No wonder Theist Evolutionists here have admitted (in another thread) that the creationists see you as "lapdogs" of the atheists to serve as "one night stand" for their apologetic purposes. I am not being emotive here. These were actually written by the Theist Evolutionists here.

Is it not high time Theist Evolutionists write your own textbooks and theory of evolution?
-- Given the recent articles by evolutionist biologists Doolittle and James Shapiro, the URL I repeat here:

(1) "Uprooting the Tree of Life" by Doolittle Bacteria are small but not stupid:
Cognition, natural genetic engineering, and sociobacteriology
by James A. Shapiro

George Murphy <> wrote: I should make it clear that when I approved of "ditching Darwin" I was speaking about de-emphasizing (not eliminating) Darwin as an individual in arguing for evolution.
  (When I speak about relativity I of course may refer to Einstein but don't spend time eulogizing him or refer to "Einsteinism.")
  I am not a biologist & so won't comment on the proposals below except to say that they're stated in quite emotive ways that are not really appropriate for scientific proposals.
    ----- Original Message -----
  From: (Matthew) Yew Hock Tan
  Sent: Saturday, March 03, 2007 3:02 AM
  Subject: Re: [asa] Ditch Darwin To Advance Theory of Evolution, says Professor of Evolutionary Biology

To what extent are Christian scientists willing to ditch Darwin - supposing that there is a general agreement that the theory of biological evolution as presented today (Darwinism) is "dogmatic ideology"?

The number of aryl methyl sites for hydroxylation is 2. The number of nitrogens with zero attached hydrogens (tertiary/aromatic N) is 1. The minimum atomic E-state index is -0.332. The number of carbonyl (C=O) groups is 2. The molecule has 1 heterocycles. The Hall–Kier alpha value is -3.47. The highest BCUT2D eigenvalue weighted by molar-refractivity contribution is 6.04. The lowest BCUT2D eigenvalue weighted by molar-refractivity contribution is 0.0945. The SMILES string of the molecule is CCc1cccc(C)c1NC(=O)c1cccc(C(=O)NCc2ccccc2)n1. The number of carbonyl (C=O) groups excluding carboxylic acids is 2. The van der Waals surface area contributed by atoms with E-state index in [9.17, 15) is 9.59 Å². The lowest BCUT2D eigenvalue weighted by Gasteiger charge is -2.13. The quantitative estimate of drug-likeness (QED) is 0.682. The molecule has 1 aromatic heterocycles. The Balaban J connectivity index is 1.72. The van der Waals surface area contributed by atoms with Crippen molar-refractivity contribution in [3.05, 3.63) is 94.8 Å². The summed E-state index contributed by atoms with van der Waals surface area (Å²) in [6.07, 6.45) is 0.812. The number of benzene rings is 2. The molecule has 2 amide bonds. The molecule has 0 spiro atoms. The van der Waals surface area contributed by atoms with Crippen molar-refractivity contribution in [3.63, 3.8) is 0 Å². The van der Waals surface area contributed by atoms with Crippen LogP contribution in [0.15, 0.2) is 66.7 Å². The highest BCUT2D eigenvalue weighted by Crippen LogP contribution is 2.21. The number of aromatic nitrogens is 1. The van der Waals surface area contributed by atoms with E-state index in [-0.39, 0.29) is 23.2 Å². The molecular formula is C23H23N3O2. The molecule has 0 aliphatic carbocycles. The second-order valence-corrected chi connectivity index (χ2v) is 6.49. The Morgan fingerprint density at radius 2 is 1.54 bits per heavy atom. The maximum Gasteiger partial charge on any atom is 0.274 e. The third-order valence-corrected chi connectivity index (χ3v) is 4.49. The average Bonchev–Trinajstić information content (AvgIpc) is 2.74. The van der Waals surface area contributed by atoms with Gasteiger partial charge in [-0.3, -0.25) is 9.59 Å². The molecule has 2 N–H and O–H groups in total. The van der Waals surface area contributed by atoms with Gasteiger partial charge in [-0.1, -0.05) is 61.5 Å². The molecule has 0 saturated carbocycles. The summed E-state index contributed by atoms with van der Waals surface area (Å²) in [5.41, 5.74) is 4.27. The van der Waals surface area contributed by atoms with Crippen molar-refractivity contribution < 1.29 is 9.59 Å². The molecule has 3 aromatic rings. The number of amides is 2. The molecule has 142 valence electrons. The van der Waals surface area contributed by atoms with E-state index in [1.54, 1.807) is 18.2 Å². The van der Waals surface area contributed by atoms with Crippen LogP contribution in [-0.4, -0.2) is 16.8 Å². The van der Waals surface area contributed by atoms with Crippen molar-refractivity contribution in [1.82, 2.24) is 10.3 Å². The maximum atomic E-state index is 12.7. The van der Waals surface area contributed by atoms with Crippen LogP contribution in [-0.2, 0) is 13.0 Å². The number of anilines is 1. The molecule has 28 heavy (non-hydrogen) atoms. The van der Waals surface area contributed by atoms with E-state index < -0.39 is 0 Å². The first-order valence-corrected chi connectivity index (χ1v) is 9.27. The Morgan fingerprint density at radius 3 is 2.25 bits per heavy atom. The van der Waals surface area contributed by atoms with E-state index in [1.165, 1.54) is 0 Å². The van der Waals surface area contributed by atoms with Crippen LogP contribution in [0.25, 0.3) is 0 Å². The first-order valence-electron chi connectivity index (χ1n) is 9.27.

1. Ditch the principle of blind, undirected/direction-less, purposeless operating forces?
2. Ditch "random" mutations as a mechanism? Maybe intelligent nonrandom correlated mutations? Or simply, unknown mutations? Or, better still, just say "changes in the genome".
James Shapiro suggests that bacteria are sentient intelligent ("not stupid") beings capable of re-engineering themselves intelligently (with computational and information processing capabilities). (Read the Abstract)

3. Ditch "natural" selection? That will mean ditching "dogmatic ideology" of materialistic naturalism to allow for unknown forces operating the selection.

(With respect to macro-evolution)

4. Ditch the assumption that micro-evolution can be extrapolated to macro-evolution?
5. Ditch the dogmatism of single-ancestor tree of life?
After all, there is already an article by Doolittle titled "Uprooting the Tree of Life" If we go far enough, that will allow for creationist notion of "limited evolution" within "kinds" of creatures.

6. Redefine evolution to mean simply the change over time in the morphology and/or genome of living organism? (without the assumption of the tree of life)

I believe all these ditching will satisfy the Intelligent Design proponents and Old Earth Creationists, but not the Young Earth Creationists.